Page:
These days, nearly everyone has some form of debt, whether it is credit card debt, a mortgage payment, or a car loan. Sometimes, unforeseen circumstances arise in life which prevents many from paying their bills on time. For example, maybe you were laid off from your job? Or, maybe you were injured and cannot work? Regardless of your situation, not paying your debts on time will inevitably lead to collection calls. As many of you know, some of these collectors can be more aggressive and call more frequently than others. Thus, the question becomes: when are do these collection calls rise to the level of illegal harassment?
Harassment under The Florida Consumer Collection Practices Act (“FCCPA”) and the Fair Debt Collection Practices Act (“FDCPA”)
The FDCPA (federal statute) and the FCCPA (state statute) are the two statutes which protect consumers from harassing collection calls in the state of Florida. Under , a debt collector is prohibited from causing a telephone to ring or engaging any person in telephone conversation repeatedly or continuously with intent to annoy, abuse, or harass any person at the called number. Under , creditors and debt collectors shall not “willfully communicate with the debtor…with such frequency as can reasonably be expected to harass the debtor…” Legally, collectors have the right to contact you and attempt to collect a debt that is owed. To that effect, there is an abundance of case law across the country which states even receiving multiple calls a day, in and of itself, does not violate either statute cited above. There has to be action on behalf of the debtor in order for collection calls to be considered “harassing”. The easiest way for a debtor to convert legal collection calls into illegal collection calls is to verbally tell collectors to stop calling- yes, it is that easy. As almost everything else in the law, there is no black-and-white rule as to how many times a debtor has to request a collector to stop calling before it is considered harassment. Again, collectors have the right to call and attempt to collect an owed debt. From my experience, I can tell you it needs to be at least three (3) times in order to have a viable claim. Debtors need to be able to show a potential judge or jury that they repeatedly told a collector to stop calling, and the collector refused to do so. In a previous , I explained why it is very important to document each call from a collector- you want to have concrete facts, rather than generalizations as to when this conduct occurred.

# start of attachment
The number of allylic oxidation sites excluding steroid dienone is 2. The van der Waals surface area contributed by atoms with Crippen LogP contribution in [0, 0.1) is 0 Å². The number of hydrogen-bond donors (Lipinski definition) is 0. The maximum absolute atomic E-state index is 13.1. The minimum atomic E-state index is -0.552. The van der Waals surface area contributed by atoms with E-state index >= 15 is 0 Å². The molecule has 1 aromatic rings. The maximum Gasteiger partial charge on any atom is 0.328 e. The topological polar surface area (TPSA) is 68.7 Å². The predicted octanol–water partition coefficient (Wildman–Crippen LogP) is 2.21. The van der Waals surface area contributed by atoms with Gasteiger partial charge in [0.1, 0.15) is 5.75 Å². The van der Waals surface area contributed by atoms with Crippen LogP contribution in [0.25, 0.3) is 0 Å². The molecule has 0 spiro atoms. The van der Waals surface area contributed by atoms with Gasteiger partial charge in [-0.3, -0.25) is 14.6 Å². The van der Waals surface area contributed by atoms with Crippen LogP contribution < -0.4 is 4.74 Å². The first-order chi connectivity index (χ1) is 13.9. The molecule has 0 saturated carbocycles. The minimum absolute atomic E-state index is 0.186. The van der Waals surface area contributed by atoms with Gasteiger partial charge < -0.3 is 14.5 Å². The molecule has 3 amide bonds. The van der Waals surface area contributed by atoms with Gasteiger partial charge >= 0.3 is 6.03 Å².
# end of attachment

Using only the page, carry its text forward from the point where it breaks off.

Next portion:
If you are receiving collection calls, you need to speak with a consumer protection attorney. Almost all attorneys will provide a no-cost consultation to evaluate your case. Undoubtedly, you will be advised to start logging calls in an effort to build a case against a harassing collector. I deal with these types of cases on a daily basis. If you are receiving collection calls, call me or simply email me at and tell me what has happened.